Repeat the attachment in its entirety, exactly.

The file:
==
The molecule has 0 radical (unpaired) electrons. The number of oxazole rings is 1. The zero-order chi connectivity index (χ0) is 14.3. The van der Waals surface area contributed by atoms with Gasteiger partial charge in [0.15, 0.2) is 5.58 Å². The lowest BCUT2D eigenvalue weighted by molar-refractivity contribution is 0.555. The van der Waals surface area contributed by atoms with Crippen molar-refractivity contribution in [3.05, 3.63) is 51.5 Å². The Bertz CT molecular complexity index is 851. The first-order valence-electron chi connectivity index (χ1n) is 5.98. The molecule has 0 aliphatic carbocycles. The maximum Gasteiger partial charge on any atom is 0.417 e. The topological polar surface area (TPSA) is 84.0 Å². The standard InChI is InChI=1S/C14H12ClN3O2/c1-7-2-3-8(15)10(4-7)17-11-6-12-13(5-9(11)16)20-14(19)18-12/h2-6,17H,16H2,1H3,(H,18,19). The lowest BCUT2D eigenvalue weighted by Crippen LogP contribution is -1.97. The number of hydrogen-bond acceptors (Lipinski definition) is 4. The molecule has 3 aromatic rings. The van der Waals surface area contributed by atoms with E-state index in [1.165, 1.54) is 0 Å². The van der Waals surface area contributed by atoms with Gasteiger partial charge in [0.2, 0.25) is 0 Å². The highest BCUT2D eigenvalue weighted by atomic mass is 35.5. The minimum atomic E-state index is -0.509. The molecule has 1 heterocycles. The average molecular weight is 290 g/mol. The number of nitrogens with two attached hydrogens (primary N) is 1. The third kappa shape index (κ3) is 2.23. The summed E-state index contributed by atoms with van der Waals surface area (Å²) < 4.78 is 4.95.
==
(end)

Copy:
The molecule has 0 radical (unpaired) electrons. The number of oxazole rings is 1. The zero-order chi connectivity index (χ0) is 14.3. The van der Waals surface area contributed by atoms with Gasteiger partial charge in [0.15, 0.2) is 5.58 Å². The lowest BCUT2D eigenvalue weighted by molar-refractivity contribution is 0.555. The van der Waals surface area contributed by atoms with Crippen molar-refractivity contribution in [3.05, 3.63) is 51.5 Å². The Bertz CT molecular complexity index is 851. The first-order valence-electron chi connectivity index (χ1n) is 5.98. The molecule has 0 aliphatic carbocycles. The maximum Gasteiger partial charge on any atom is 0.417 e. The topological polar surface area (TPSA) is 84.0 Å². The standard InChI is InChI=1S/C14H12ClN3O2/c1-7-2-3-8(15)10(4-7)17-11-6-12-13(5-9(11)16)20-14(19)18-12/h2-6,17H,16H2,1H3,(H,18,19). The lowest BCUT2D eigenvalue weighted by Crippen LogP contribution is -1.97. The number of hydrogen-bond acceptors (Lipinski definition) is 4. The molecule has 3 aromatic rings. The van der Waals surface area contributed by atoms with E-state index in [1.165, 1.54) is 0 Å². The van der Waals surface area contributed by atoms with Gasteiger partial charge in [0.2, 0.25) is 0 Å². The highest BCUT2D eigenvalue weighted by atomic mass is 35.5. The minimum atomic E-state index is -0.509. The molecule has 1 heterocycles. The average molecular weight is 290 g/mol. The number of nitrogens with two attached hydrogens (primary N) is 1. The third kappa shape index (κ3) is 2.23. The summed E-state index contributed by atoms with van der Waals surface area (Å²) < 4.78 is 4.95.